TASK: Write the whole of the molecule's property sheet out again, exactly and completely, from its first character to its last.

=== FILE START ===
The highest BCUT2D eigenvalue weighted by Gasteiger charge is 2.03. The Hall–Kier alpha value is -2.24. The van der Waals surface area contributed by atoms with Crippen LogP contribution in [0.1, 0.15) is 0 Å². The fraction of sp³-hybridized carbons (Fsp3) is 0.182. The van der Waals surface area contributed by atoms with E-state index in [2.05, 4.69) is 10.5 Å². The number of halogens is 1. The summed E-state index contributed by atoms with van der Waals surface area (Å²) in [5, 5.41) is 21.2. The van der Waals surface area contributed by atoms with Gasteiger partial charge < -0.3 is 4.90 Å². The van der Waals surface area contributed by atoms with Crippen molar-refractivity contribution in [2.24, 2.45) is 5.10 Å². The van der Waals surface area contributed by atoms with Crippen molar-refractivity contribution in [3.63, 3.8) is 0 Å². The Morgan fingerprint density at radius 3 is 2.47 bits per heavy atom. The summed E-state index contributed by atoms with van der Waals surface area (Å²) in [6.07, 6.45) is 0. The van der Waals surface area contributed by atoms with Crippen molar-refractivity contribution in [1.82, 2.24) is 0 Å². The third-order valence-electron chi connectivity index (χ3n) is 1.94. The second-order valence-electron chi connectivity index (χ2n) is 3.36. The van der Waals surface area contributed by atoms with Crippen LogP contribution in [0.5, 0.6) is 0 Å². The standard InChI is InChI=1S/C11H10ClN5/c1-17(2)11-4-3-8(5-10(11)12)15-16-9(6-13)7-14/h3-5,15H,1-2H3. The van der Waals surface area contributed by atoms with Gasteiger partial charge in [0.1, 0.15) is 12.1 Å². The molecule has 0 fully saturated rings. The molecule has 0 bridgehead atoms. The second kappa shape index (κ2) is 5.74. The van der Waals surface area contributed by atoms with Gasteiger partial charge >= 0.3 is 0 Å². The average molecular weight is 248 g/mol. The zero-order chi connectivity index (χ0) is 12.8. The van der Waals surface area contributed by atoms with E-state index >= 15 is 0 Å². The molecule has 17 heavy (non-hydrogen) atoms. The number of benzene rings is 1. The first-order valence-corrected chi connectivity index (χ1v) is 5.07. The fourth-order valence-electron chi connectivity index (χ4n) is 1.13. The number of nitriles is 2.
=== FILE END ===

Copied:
The highest BCUT2D eigenvalue weighted by Gasteiger charge is 2.03. The Hall–Kier alpha value is -2.24. The van der Waals surface area contributed by atoms with Crippen LogP contribution in [0.1, 0.15) is 0 Å². The fraction of sp³-hybridized carbons (Fsp3) is 0.182. The van der Waals surface area contributed by atoms with E-state index in [2.05, 4.69) is 10.5 Å². The number of halogens is 1. The summed E-state index contributed by atoms with van der Waals surface area (Å²) in [5, 5.41) is 21.2. The van der Waals surface area contributed by atoms with Gasteiger partial charge < -0.3 is 4.90 Å². The van der Waals surface area contributed by atoms with Crippen molar-refractivity contribution in [2.24, 2.45) is 5.10 Å². The van der Waals surface area contributed by atoms with Crippen molar-refractivity contribution in [3.63, 3.8) is 0 Å². The Morgan fingerprint density at radius 3 is 2.47 bits per heavy atom. The summed E-state index contributed by atoms with van der Waals surface area (Å²) in [6.07, 6.45) is 0. The van der Waals surface area contributed by atoms with Crippen molar-refractivity contribution in [1.82, 2.24) is 0 Å². The third-order valence-electron chi connectivity index (χ3n) is 1.94. The second-order valence-electron chi connectivity index (χ2n) is 3.36. The van der Waals surface area contributed by atoms with Crippen LogP contribution in [0.5, 0.6) is 0 Å². The standard InChI is InChI=1S/C11H10ClN5/c1-17(2)11-4-3-8(5-10(11)12)15-16-9(6-13)7-14/h3-5,15H,1-2H3. The van der Waals surface area contributed by atoms with Gasteiger partial charge in [0.1, 0.15) is 12.1 Å². The molecule has 0 fully saturated rings. The molecule has 0 bridgehead atoms. The second kappa shape index (κ2) is 5.74. The van der Waals surface area contributed by atoms with Gasteiger partial charge >= 0.3 is 0 Å². The average molecular weight is 248 g/mol. The zero-order chi connectivity index (χ0) is 12.8. The van der Waals surface area contributed by atoms with E-state index >= 15 is 0 Å². The molecule has 17 heavy (non-hydrogen) atoms. The number of benzene rings is 1. The first-order valence-corrected chi connectivity index (χ1v) is 5.07. The fourth-order valence-electron chi connectivity index (χ4n) is 1.13. The number of nitriles is 2.